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Article: The disappearing peel technique: an improved method for studying permineralized plant tissues

Publication: Palaeontology
Volume: 29
Part: 4
Publication Date: December 1986
Page(s): 787 808
Author(s): John Holmes and Joëlle Lopez
Addition Information

How to Cite

HOLMES, J., LOPEZ, J. 1986. The disappearing peel technique: an improved method for studying permineralized plant tissues. Palaeontology29, 4, 787–808.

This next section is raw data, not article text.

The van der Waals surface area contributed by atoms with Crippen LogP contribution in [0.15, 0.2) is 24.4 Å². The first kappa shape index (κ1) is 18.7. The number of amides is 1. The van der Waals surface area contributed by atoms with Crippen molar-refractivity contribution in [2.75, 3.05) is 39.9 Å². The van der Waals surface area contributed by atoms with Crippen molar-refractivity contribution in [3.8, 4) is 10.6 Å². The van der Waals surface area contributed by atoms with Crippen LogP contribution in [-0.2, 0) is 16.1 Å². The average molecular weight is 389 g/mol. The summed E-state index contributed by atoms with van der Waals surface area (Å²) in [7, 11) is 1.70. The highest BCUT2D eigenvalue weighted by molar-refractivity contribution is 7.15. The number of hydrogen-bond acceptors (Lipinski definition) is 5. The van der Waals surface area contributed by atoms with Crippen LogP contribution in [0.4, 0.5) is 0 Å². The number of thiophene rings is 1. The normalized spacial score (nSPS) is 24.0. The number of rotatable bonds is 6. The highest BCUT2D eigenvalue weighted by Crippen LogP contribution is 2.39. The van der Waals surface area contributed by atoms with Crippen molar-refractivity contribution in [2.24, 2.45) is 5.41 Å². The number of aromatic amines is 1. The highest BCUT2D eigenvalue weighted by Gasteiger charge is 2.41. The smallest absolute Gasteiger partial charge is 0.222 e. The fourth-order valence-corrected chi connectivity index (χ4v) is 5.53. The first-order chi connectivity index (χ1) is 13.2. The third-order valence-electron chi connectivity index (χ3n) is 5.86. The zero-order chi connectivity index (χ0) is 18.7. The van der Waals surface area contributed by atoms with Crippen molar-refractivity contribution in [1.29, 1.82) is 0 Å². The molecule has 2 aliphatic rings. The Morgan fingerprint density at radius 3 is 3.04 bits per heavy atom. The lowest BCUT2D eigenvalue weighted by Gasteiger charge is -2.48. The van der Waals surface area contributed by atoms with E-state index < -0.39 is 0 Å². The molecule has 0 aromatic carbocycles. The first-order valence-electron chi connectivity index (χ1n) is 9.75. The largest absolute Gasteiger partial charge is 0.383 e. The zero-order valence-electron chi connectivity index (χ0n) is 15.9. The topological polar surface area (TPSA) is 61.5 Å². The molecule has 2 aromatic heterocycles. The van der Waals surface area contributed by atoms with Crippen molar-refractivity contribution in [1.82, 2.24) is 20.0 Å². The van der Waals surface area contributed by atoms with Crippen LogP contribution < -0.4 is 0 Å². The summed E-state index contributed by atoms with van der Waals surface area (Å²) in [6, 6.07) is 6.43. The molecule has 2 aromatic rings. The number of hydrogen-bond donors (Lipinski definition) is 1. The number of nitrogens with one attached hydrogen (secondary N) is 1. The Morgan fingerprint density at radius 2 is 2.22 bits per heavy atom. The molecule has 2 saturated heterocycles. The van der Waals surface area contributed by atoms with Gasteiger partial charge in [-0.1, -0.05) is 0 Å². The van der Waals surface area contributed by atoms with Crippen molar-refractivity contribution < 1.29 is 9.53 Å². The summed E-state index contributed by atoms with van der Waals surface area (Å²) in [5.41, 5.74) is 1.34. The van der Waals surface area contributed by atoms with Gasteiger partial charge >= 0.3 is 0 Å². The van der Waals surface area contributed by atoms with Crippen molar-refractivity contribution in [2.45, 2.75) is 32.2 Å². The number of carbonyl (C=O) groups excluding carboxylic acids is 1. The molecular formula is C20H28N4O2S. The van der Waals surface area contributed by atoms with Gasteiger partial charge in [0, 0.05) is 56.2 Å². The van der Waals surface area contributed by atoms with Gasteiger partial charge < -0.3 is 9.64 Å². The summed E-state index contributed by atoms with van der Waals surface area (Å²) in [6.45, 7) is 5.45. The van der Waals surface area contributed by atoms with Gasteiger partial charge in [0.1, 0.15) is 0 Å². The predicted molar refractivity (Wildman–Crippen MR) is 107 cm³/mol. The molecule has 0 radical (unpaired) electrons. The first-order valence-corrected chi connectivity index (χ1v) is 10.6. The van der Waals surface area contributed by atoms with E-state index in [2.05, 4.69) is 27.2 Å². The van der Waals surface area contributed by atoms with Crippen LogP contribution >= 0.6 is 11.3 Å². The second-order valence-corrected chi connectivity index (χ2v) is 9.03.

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A new technique is described for the preparation of sections of anatomically preserved plant fossils starting from the simple and well-known cellulose acetate peel method. Improvements of the results obtained by the peel method are described whereby use of very dilute acid allows extraction and observation in planar view of cell walls that are almost always destroyed by traditional methods. The Disappearing Peel Technique has been especially developed for histological investigations of the delicate cell walls of extra-xylary vascular tissue. Fern phloem from a Carboniferous coal ball is used to demonstrate this new method. It includes transfer of the peel to Araldite, dissolving the peel in acetone, complete demineralization of the plant cells remaining on the Araldite and allows optical examination of cell walls under immersion oil. Artefacts in coverslip and peel as well as residual carbonate content of the peel that may simulate cell wall sculpturing are thereby eliminated. Furthermore SEM and TEM observation of the same cell walls previously examined by the light microscope is possible. This technique will be applied to evolutionary studies of vascular tissues in Palaeozoic ferns.
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